- Shorter duration of both slow-wave-sleep (SWS) and rapid-eye movement sleep (REM) despite the total number of sleep cycles remaining unchanged
The article notes however that not all studies have shown a significant correlation between sleep disruption and Alzheimer’s disease, either in the pre-clinical stage or after symptoms develop. Therefore, not all Alzheimer’s patients suffer from sleep problems, and likewise, not all people suffering from sleep issues in older age necessarily have Alzheimer’s. However, it is now increasingly accepted that sleep loss may indeed be an important risk factor and symptom of Alzheimer’s disease. Whether sleep loss contributes to Alzheimer’s progression, or whether Alzheimer’s causes sleep problems, is yet to be determined.
Full article: Alzheimer’s Disease and sleep disruption | News Medical
A new computer model maps how misshapen proteins associated with Alzheimer’s and Parkinson’s diseases spread throughout the brain. The work could aid in finding ways to diagnose and treat these neurodegenerative disorders | via Stanford News
For the first time, scientists have developed a computer simulation of how clumps of defective proteins in neurodegenerative diseases like Alzheimer’s spread through the brain, much of the time in stealth mode, over as long as 30 years.
“We hope the ability to model neurodegenerative disorders will inspire better diagnostic tests and, ultimately, treatments to slow down their effects,” said Stanford mechanical engineer Ellen Kuhl, who describes the work in Physical Review Letters.
Full article at Stanford News
UCL | October 2018 | First patient trial will test new approach to treating Alzheimer’s disease
A new clinical trial that is using a novel approach to the progression of Alzheimer’s disease is being led by UCL researchers in London. The trial known as DESPIAD will study whether a drug that removes a protein from the brain can help patients with Alzheimer’s disease.
“After a long struggle for funding of our different approach to possible treatment of Alzheimer’s disease, it is exciting to finally have started the DESPIAD trial, which has been made possible by the NIHR and the Wolfson Foundation. We now hope it can proceed as swiftly as possible,” said Professor Sir Mark Pepys (UCL Medicine), who led the development of the new drug.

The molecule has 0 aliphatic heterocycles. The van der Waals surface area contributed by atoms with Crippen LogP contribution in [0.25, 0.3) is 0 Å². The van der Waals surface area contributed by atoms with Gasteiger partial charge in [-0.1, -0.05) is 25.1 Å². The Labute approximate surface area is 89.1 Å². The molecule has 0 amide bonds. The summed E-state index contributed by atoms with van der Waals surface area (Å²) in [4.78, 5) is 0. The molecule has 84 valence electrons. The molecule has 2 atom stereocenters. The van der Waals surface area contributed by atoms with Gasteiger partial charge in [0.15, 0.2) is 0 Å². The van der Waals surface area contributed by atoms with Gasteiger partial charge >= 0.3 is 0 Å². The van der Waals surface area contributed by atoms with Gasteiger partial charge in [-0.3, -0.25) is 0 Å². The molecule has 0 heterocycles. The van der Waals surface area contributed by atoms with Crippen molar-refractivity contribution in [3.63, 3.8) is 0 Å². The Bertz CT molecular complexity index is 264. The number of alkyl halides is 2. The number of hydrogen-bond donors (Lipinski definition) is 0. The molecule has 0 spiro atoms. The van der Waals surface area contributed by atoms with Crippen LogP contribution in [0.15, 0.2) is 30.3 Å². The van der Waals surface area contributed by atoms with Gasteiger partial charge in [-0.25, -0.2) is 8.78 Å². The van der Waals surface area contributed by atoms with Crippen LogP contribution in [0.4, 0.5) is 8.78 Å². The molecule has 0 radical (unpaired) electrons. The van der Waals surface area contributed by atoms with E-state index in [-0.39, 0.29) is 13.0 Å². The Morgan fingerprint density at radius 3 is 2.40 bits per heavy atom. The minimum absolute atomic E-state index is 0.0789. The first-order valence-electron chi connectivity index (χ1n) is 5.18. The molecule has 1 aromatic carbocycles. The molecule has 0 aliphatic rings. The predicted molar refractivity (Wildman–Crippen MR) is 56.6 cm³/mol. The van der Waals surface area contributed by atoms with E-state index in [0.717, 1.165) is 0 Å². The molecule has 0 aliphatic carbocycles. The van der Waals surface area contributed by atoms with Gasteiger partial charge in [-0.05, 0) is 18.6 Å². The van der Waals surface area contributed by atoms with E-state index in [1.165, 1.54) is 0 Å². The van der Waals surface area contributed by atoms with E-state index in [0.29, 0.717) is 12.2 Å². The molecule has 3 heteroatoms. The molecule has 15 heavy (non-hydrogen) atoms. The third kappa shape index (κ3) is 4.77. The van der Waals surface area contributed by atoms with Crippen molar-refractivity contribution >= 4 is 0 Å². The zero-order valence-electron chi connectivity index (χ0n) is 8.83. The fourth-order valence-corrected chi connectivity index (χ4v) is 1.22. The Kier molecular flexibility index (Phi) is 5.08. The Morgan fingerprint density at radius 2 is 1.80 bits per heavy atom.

Almost all medications tested have been focussed on the abnormal fibrous protein accumulations, known as amyloid plaques and neurofibrillary tangles, which are always present in the brain in Alzheimer’s disease. The drugs have aimed at removing or preventing the formation of these abnormal deposits (Source: UCL).
For the full details of the trial, read the press release from UCL
NIHR | Landmark new trial starts for novel Alzheimer’s disease treatment
Kuźma, Elżbieta et al.| 2018| Stroke and dementia risk: A systematic review and meta-analysis| Alzheimer’s & Dementia: The Journal of the Alzheimer’s Association , Vol. 0 , Issue 0 | https://doi.org/10.1016/j.jalz.2018.06.3061
A new systematic review and meta- analysis is the first to conduct a meta-analysis of the relationship between stroke and all-cause dementia risk. This systematic review and meta-analysis provides evidence that stroke is a strong independent risk factor for dementia. The review is published in Alzheimer & Dementia: The Journal of the Alzheimer’s Association.
Stroke is an established risk factor for all-cause dementia, though meta-analyses are needed to quantify this risk.
We searched Medline, PsycINFO, and Embase for studies assessing prevalent or incident stroke versus a no-stroke comparison group and the risk of all-cause dementia. Random effects meta-analysis was used to pool adjusted estimates across studies, and meta-regression was used to investigate potential effect modifiers.
We identified 36 studies of prevalent stroke (1.9 million participants) and 12 studies of incident stroke (1.3 million participants). For prevalent stroke, the pooled hazard ratio for all-cause dementia was 1.69. Study characteristics did not modify these associations, with the exception of sex which explained 50.2% of between-study heterogeneity for prevalent stroke.
Stroke is a strong, independent, and potentially modifiable risk factor for all-cause dementia.
Read the full article at the Alzheimer’s & Dementia